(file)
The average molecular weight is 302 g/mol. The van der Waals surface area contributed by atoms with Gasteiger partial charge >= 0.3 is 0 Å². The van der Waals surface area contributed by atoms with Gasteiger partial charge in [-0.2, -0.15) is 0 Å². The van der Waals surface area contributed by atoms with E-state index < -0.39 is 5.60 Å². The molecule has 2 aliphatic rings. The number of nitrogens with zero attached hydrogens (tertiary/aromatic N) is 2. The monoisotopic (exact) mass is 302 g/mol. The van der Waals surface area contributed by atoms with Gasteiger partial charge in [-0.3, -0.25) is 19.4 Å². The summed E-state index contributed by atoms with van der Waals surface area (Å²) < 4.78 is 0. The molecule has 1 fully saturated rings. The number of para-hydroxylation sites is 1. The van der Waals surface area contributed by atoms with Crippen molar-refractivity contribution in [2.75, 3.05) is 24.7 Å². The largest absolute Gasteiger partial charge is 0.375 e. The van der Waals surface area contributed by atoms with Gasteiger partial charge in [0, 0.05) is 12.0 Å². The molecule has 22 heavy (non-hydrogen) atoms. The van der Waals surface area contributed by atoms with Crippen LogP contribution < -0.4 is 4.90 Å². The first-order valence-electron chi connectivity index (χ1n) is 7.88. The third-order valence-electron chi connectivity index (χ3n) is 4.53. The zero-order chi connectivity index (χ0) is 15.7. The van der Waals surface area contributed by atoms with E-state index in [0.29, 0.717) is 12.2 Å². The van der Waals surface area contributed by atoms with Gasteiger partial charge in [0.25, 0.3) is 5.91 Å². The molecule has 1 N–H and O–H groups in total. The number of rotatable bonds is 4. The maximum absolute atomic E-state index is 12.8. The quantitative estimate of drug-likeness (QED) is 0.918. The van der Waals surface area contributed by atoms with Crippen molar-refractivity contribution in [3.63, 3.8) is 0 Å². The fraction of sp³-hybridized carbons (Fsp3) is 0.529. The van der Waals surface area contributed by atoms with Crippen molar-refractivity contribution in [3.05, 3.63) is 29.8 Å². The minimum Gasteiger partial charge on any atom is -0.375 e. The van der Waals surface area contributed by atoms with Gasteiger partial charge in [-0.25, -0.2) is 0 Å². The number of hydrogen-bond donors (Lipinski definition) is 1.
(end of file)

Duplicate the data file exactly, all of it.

The average molecular weight is 302 g/mol. The van der Waals surface area contributed by atoms with Gasteiger partial charge >= 0.3 is 0 Å². The van der Waals surface area contributed by atoms with Gasteiger partial charge in [-0.2, -0.15) is 0 Å². The van der Waals surface area contributed by atoms with E-state index < -0.39 is 5.60 Å². The molecule has 2 aliphatic rings. The number of nitrogens with zero attached hydrogens (tertiary/aromatic N) is 2. The monoisotopic (exact) mass is 302 g/mol. The van der Waals surface area contributed by atoms with Gasteiger partial charge in [-0.3, -0.25) is 19.4 Å². The summed E-state index contributed by atoms with van der Waals surface area (Å²) < 4.78 is 0. The molecule has 1 fully saturated rings. The number of para-hydroxylation sites is 1. The van der Waals surface area contributed by atoms with Crippen molar-refractivity contribution in [2.75, 3.05) is 24.7 Å². The largest absolute Gasteiger partial charge is 0.375 e. The van der Waals surface area contributed by atoms with Gasteiger partial charge in [0, 0.05) is 12.0 Å². The molecule has 22 heavy (non-hydrogen) atoms. The van der Waals surface area contributed by atoms with Crippen LogP contribution < -0.4 is 4.90 Å². The first-order valence-electron chi connectivity index (χ1n) is 7.88. The third-order valence-electron chi connectivity index (χ3n) is 4.53. The zero-order chi connectivity index (χ0) is 15.7. The van der Waals surface area contributed by atoms with E-state index in [0.29, 0.717) is 12.2 Å². The van der Waals surface area contributed by atoms with Gasteiger partial charge in [0.25, 0.3) is 5.91 Å². The molecule has 1 N–H and O–H groups in total. The number of rotatable bonds is 4. The maximum absolute atomic E-state index is 12.8. The quantitative estimate of drug-likeness (QED) is 0.918. The van der Waals surface area contributed by atoms with Crippen molar-refractivity contribution in [3.63, 3.8) is 0 Å². The fraction of sp³-hybridized carbons (Fsp3) is 0.529. The van der Waals surface area contributed by atoms with Crippen molar-refractivity contribution in [3.05, 3.63) is 29.8 Å². The minimum Gasteiger partial charge on any atom is -0.375 e. The van der Waals surface area contributed by atoms with Gasteiger partial charge in [-0.25, -0.2) is 0 Å². The number of hydrogen-bond donors (Lipinski definition) is 1.